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Direct heatpipe flaws, cm 212 what should we do?

Last response: in Overclocking
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May 12, 2010 1:19:18 AM

Hello everyone, I am not looking for an exact answer but rather your opinions on this. It has been proven in the benchmarks that the direct heatpipes make for better cooling. But as i looked at the bottom of my cooler master 212 I see something, there are grooves like a ditch where each heatpipe meets the metal block (on the bottom). This must make for a lot of air and therefor much less efficient right? Should we use our trusty thermal paste and line these grooves? Am I missing something here? Is this what its supposed to be like? What would you do?
May 12, 2010 1:47:13 AM

I don't have the 212. I have the sunbeamtech ccf. It is very similar to the 212 in that it has those heatpipe grooves.

I used the spread method to apply a good coat of thermal onto the heatsink making sure to cover those grooved areas. Then I just used grain of rice size thermal on the cpu and smashed it with the heatsink. I get 28celsius idle and 55c prime 95 so I'm happy. 955black edition btw.
a b K Overclocking
May 12, 2010 2:45:53 AM

Yep, fill the grooves with thermal paste (and smooth with the back of a razor blade if you like). Then just a tiny bit more paste (like normal) and you're good to go!
May 12, 2010 2:55:48 AM

Hold on, Frostytech.com had something different to say about those grooves...

"The Cooler master Hyper 212 Plus heat sink has a pressed base with a surface roughness of approximately ~32 microinches. The base is flat in both axis. The creases between the copper heatpipes and aluminum form channels which help to evacuate excess thermal compound."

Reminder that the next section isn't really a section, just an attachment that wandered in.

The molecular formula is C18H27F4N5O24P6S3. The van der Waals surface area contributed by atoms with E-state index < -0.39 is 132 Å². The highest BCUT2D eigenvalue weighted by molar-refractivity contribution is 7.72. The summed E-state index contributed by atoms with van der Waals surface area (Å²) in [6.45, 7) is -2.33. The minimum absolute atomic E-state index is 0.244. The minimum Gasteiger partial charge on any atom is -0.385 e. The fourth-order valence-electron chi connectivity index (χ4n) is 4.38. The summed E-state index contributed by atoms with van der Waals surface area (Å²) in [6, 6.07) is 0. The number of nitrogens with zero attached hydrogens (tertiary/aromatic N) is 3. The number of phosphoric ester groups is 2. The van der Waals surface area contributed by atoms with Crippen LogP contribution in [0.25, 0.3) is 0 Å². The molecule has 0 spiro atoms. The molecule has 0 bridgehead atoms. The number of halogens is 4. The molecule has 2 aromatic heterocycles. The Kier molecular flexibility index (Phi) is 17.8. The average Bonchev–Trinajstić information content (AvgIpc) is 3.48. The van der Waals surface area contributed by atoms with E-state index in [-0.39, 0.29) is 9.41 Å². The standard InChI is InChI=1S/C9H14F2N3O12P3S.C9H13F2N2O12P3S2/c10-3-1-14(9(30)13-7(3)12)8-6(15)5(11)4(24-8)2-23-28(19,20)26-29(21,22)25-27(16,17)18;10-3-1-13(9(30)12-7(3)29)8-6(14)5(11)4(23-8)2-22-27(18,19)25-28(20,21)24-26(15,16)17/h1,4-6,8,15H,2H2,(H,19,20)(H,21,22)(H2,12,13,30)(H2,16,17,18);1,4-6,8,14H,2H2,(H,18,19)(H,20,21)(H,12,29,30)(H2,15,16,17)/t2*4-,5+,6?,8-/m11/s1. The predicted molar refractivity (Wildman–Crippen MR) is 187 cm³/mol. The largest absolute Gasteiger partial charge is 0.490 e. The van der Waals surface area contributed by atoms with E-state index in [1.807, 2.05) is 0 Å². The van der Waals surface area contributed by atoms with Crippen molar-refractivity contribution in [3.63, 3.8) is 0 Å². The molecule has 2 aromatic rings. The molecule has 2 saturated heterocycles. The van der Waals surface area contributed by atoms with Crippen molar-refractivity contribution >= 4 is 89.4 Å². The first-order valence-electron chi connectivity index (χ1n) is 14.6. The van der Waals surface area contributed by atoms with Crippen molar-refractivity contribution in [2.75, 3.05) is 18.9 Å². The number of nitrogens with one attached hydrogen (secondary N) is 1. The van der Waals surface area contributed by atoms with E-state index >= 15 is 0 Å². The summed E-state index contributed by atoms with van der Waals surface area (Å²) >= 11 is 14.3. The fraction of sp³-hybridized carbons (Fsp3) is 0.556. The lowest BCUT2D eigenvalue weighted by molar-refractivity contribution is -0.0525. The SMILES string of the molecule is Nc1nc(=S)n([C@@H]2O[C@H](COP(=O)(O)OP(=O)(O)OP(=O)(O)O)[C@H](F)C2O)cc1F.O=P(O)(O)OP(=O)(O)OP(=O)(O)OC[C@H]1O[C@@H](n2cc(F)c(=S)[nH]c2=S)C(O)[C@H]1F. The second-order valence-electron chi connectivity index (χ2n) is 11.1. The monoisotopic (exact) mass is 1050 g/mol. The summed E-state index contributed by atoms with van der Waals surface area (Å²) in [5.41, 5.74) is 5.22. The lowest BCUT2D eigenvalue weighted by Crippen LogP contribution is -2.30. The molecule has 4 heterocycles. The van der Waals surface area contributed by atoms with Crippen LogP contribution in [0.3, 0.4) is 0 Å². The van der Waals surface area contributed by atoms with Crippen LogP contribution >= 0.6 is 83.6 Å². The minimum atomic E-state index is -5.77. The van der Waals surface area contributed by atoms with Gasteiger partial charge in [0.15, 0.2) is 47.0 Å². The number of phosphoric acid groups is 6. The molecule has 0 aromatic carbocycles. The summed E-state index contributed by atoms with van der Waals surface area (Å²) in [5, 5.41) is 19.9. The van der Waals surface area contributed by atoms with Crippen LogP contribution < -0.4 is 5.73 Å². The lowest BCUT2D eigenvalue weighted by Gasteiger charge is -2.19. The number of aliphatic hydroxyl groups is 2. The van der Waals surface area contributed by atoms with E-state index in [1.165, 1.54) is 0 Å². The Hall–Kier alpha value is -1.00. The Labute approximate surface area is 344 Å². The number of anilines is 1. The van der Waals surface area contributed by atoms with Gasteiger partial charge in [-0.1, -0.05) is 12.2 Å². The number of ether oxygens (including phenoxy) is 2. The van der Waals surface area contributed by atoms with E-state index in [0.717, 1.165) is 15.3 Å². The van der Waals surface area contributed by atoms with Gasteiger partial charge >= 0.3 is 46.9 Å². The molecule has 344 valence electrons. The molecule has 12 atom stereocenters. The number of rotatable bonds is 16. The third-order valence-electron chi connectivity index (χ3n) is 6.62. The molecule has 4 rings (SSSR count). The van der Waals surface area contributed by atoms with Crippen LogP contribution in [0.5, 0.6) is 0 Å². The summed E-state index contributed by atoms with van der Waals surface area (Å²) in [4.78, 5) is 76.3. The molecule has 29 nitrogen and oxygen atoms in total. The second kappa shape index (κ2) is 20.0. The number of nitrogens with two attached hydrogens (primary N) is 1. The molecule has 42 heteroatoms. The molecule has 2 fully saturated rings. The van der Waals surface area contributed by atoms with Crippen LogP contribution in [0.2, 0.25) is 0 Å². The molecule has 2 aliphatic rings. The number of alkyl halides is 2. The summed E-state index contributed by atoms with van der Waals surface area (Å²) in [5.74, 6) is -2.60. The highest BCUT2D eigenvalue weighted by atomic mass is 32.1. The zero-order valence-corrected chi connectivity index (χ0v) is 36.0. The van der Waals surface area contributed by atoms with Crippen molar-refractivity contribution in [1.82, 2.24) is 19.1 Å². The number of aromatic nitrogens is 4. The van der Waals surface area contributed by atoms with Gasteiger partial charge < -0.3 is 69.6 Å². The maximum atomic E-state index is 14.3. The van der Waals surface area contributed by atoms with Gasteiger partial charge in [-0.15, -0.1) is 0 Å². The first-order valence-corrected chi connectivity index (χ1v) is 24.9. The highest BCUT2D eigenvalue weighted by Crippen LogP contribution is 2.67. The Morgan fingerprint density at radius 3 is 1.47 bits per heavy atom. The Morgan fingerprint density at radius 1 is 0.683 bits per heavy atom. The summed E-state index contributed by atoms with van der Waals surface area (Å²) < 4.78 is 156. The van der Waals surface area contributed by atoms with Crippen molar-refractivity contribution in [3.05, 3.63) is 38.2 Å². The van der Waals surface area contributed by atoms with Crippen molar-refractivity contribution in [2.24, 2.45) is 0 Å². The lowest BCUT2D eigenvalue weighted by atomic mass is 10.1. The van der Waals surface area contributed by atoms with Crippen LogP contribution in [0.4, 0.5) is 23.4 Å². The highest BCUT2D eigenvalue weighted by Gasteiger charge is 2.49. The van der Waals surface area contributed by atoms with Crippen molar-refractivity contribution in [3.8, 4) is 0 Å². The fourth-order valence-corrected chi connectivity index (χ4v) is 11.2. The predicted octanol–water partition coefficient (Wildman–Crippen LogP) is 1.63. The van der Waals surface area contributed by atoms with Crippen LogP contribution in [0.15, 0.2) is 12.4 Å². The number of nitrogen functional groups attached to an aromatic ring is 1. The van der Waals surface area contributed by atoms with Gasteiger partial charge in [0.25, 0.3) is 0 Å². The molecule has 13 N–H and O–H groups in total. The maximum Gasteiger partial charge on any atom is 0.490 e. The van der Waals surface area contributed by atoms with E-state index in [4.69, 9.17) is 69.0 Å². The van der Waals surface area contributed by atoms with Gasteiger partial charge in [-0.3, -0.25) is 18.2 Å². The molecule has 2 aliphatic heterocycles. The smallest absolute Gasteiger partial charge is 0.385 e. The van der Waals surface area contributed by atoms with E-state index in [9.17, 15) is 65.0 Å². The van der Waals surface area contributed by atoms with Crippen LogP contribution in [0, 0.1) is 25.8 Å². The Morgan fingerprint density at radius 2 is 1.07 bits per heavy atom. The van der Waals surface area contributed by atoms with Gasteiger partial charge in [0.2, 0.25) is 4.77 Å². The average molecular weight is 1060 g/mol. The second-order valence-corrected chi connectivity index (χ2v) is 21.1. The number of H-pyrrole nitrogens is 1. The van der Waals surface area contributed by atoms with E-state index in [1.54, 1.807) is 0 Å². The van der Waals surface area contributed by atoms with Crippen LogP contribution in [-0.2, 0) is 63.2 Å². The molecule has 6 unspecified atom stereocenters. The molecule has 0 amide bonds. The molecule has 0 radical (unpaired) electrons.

I may have to agree with that for a few reasons;
1) the pipes are about 80+% of the contact surface(coper will more than pull its weight) aluminum is maybe 15% leaving maybe 5% to take in excess paste(there is always excess)
2) being able to squeeze out to the center will allow a thinner & more uniform film thickness (better heat transfer)
3) I uses a lower CFM fan(15cfm lower)and even with the grooves it performed very close to the same level a the sunbeam which has not grooves (imagine if the fans were the same)

4)maybe it will keep the edges of your CPU die cleaner lol
a b K Overclocking
May 12, 2010 3:05:08 AM

Here is what HC had to say (also a great pictorial guide on how to install the cooler):

"
Arctic Cooling MX-2 thermal paste was used for all coolers during these tests unless otherwise noted. For all non HDT coolers, application of thermal paste was in accordance with TIM manufacturer’s instructions; and while not necessary, the TIM was allowed to cure for 24 hours under moderate to high loads (with periods of low loads) prior to testing.

For all 3 pipe HDT coolers two lines of TIM are applied to the two center metal posts and for all 4 pipe HDTS three (smaller) lines of TIM are applied to the metal posts. With this method it has been found to provide significantly better coverage than the more typical methods.
"

http://www.hardwarecanucks.com/forum/hardware-canucks-r...
May 12, 2010 3:19:09 AM

tuesday0180 said:
I don't have the 212. I have the sunbeamtech ccf. It is very similar to the 212 in that it has those heatpipe grooves.

I used the spread method to apply a good coat of thermal onto the heatsink making sure to cover those grooved areas. Then I just used grain of rice size thermal on the cpu and smashed it with the heatsink. I get 28celsius idle and 55c prime 95 so I'm happy. 955black edition btw.


FWW my 92mm sunbeam CCF is smooth and grooveless exept for the very corners where the cpu doesn't touch anyway.
a b K Overclocking
May 12, 2010 12:08:47 PM

Well, it is still one of the better ones, so it can't hurt too much. However, I don't think filling them is the critical part as much as perfectly applying the paste to the heatpipes, as they are what is really whisking the heat away. The method of filling the ridges does that.
!